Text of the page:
We have an on-page SEO checklist that can help you optimize every page of your site (and you can get it for free!).
Press and Online Media Promotion
46. Send out at least one press release. Although they’re not as glamorous as they used to be, press releases are still a great way to get your important news in front of the people who want to report it. Don’t limit yourself to just one: you can send out releases when you announce the event, when you announce new guests, or when anything else newsworthy happens.
47. Contact the news directly. Email or call journalists, reporters, news anchors, or writers at the stations, newspapers, or online outlets where you want your event to be covered. They might not all get back to you, but you can score some great coverage (and powerful links) from a few hours of dedicated outreach.
48. Contact relevant bloggers. For some events, bloggers can be a more powerful force than the local news. Locate a few in your industry and shoot them a quick email about your event, asking if they’d be willing to share the news on their blog. You can even invite them to attend for free, if you like.
49. Buy a few online ads. Look for websites in your niche selling ad space. An event ad on a relevant, well-known blog or site can attract attention and clicks. Here’s an example of one from Search Engine Land:
50. Look into sponsored content. Some websites now offer special forms of sponsored content that is a mix between advertising and content marketing — it looks like an article, but there’s usually a “sponsored by” tagline at the end with a call to action for a brand or business. You could certainly do this to promote your event, but remember that relevance is crucial!
Marketing Through Others
51. Create badges that attendees can add to their websites. “I’m going!” graphics are the easiest way to accomplish this. Provide a dedicated page with one or more sizes of these badges, along with the necessary HTML needed to display the badge. Bonus: you’ll get a link out of it!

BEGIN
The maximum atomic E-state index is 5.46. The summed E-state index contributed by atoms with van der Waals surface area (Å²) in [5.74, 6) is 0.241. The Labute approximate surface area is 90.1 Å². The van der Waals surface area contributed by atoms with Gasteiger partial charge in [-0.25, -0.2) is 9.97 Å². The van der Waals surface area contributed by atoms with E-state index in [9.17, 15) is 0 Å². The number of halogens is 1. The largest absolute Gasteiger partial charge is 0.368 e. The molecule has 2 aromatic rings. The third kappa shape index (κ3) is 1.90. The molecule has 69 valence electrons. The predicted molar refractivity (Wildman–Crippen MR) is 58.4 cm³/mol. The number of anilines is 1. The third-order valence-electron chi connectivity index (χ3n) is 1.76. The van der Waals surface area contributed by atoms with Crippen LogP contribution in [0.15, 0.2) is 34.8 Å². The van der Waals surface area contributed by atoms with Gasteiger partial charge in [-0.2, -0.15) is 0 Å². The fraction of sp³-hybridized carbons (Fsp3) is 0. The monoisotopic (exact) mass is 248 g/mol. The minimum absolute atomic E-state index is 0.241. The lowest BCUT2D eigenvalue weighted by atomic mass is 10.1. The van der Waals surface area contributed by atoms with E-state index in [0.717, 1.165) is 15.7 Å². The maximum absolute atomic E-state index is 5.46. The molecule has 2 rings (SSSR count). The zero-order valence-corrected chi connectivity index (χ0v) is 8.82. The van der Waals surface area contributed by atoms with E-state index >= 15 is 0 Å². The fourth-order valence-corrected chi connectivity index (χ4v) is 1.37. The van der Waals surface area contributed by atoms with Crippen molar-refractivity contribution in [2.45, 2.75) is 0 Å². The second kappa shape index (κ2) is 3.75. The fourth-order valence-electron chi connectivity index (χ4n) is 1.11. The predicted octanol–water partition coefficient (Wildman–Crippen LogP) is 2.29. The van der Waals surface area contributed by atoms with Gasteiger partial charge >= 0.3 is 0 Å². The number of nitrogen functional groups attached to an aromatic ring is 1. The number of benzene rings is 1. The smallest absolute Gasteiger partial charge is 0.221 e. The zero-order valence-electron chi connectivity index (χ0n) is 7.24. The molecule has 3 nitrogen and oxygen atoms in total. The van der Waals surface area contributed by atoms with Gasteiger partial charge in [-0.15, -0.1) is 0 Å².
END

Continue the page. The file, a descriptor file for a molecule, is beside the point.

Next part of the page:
52. Give vendors or speakers everything they need to promote their presence. Similarly, an “I’m speaking” badge or a “come visit our booth” graphic can be great for anyone who’s attending in a more official capacity. You can also provide press kits, the schedule of events, and other behind-the-scenes show information to these contacts, which will in turn allow them to tell more potential attendees about what they’re doing and when, and why people should come to see them.
53. Create blurbs that attendees or vendors can add to their emails. If your show has vendors or a sales floor, you can probably count on these companies wanting to promote their presence there. Make it easier for them by providing some pre-written blurbs, along with graphics and links to your site and registration page, that they can use.
54. Set up an affiliate program. Affiliate programs are traditionally in conjunction with ecommerce sites, but why not create one hooked into your registration page? You can give those who refer new registrants a set percentage of the fee, and it doesn’t have to be high. CJ Affiliate is one of the most popular options.
55. Ask your friends for help. Have a friend who owes you one? Know someone with a huge network who won’t mind doing you a favor? Ask them to promote your event on their LinkedIn page, or to email a few people who might be interested in attending. I don’t recommend cold emailing anyone you don’t already know, but done carefully, this tactic can definitely earn you some additional attention.
Unique Event Marketing Ideas
56. Hold a webinar. While webinars aren’t new, they probably aren’t typically used to promote events. The subject should be something related to the topic of your event, and there should be a registration call to action at the end. Another idea: have one of your sponsors or speakers co-host it with you.